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WIBU to tell my staff ....

(34 Posts)
JustSayNoNoNo Wed 05-Nov-14 20:23:51

... to just turn up when they feel like it, and to ignore conventional start and finish times, their annual leave allowance, the multiple policies covering special leave, compassionate leave, family emergencies etc, and to just tell the salaries people how many hours they worked each month?

I'm tired of reiterating the rules, guidelines and policies, like some jobsworth. The policies are generous as it is, and I am flexible with staff on a case by case basis, but people are pushing at the boundaries. Meantime, we have services to provide and I believe it's only respectful to your colleagues to turn up each day, and do a day's work.

(Yes there's a back story. No I'm not sharing; it would out me.)

Fabulous46 Wed 05-Nov-14 20:28:51

I think I'd also be reiterating the Disciplinary procedures. It sounds like they are taking the piss.

LaurieFairyCake Wed 05-Nov-14 20:29:26

That sounds like a great idea, if they were only paid for the hours they actually worked I'm guessing they'd turn up more.

Bet you're not allowed and are expected to 'manage' them for that extra 50p a week hmm

theposterformallyknownas Wed 05-Nov-14 20:31:14

If they are taking the piss you need to be firm.
It's not being a jobsworth at all. Are you the owner of the business or the boss?
If so you need to remind them of the rules during a set meeting you arrange and inform them of the penalties.
So however mins late you dock an hours pay, its what the factories do.

zeezeek Wed 05-Nov-14 20:47:35

Unfortunately, what would probably happen is that you are the one who gets it in the neck as their manager!

BaconIsMyFriend Wed 05-Nov-14 20:51:58

I feel your pain. I have a team of 35 who also push the boundaries of an already flexible and generous policy and management style. Unfortunately I think it was the flexibility and generosity given in the first place which has got us in to this situation.

Also previous poster correct, management will get it in the neck! If you find a solution do let me know.... hmm

JustSayNoNoNo Wed 05-Nov-14 20:52:52

Hmm, I was thinking it would show a bold and innovative management style.

BaconIsMyFriend Wed 05-Nov-14 21:09:22

I'm all for bold and innovative but I can't see it working with people already taking the mick. They will probably rub their hands together with glee and have a lay in each morning (well mine would).

JustSayNoNoNo Wed 05-Nov-14 21:17:59

Total flexitime. Every day's a duvet day, if you like. I don't care why you are not in - your budgie died, you have a hangover, you forgot to put petrol in the car, the sun is out. But you only get paid for being in the office. I'll need twice as many staff (at a guess) but the cost will be the same overall. What's not to like?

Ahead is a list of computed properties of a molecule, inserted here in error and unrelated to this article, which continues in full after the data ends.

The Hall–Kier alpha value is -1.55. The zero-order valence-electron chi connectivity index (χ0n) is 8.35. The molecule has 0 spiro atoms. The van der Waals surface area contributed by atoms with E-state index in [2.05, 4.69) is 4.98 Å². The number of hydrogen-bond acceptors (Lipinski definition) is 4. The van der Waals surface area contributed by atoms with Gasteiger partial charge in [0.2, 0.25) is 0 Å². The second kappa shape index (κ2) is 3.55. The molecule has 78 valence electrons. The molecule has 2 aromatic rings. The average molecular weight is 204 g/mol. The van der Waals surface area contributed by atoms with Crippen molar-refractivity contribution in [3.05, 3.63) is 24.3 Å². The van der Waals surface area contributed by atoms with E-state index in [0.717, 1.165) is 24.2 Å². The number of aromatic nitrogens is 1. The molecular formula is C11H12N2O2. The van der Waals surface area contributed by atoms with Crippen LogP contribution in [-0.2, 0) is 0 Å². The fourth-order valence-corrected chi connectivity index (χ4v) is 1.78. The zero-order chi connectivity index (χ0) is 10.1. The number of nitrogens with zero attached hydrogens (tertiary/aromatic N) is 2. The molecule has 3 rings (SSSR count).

Please don't tell me this is illegal, you'll spoil my fantasy.

NeverFinishWhatYouStarted Wed 05-Nov-14 21:22:31

Aren't Virgin and Netflix already operating this policy?

JustSayNoNoNo Wed 05-Nov-14 21:32:17

So it's obviously a great idea then! I thought theirs only applied to holidays though? My idea includes allowing staff to start late, leave early, take a 3 hour lunch: anything they like really, no explanations needed.

effinandjeffin Wed 05-Nov-14 21:42:09

Jesus! Just read that Netflix policy - I'm surprised there's ever anyone in the office. Although it explains why it takes 45 mins to get through to someone at Virgin. They're all on holiday obviously hmm

BoomBoomsCousin Wed 05-Nov-14 21:46:43

One of my friends from uni works for a startup that has no fixed holiday time or start/finish times etc. It sounds all lovely, but they are all salaried and have signed away their 40 hours weeks, so the reality is that they all feel immense pressure not to take the holiday they probably would if they were at a comapny with normal policies and they all work 60+ hour weeks on average. I think it absolves the company of the responsibility to manage people and work loads properly. My friend loves it though.

MrsTerrorPratchett Wed 05-Nov-14 22:24:33

Netflix were lovely when I called them. Do you think that is why?

WitchWay Wed 05-Nov-14 22:27:25

There was something in the news fairly recently about a big global company that does this - can't remember which - possibly Virgin.

I think It's a great idea in principle, as long as you have enough staff & they all value the company as much as they value their other commitments.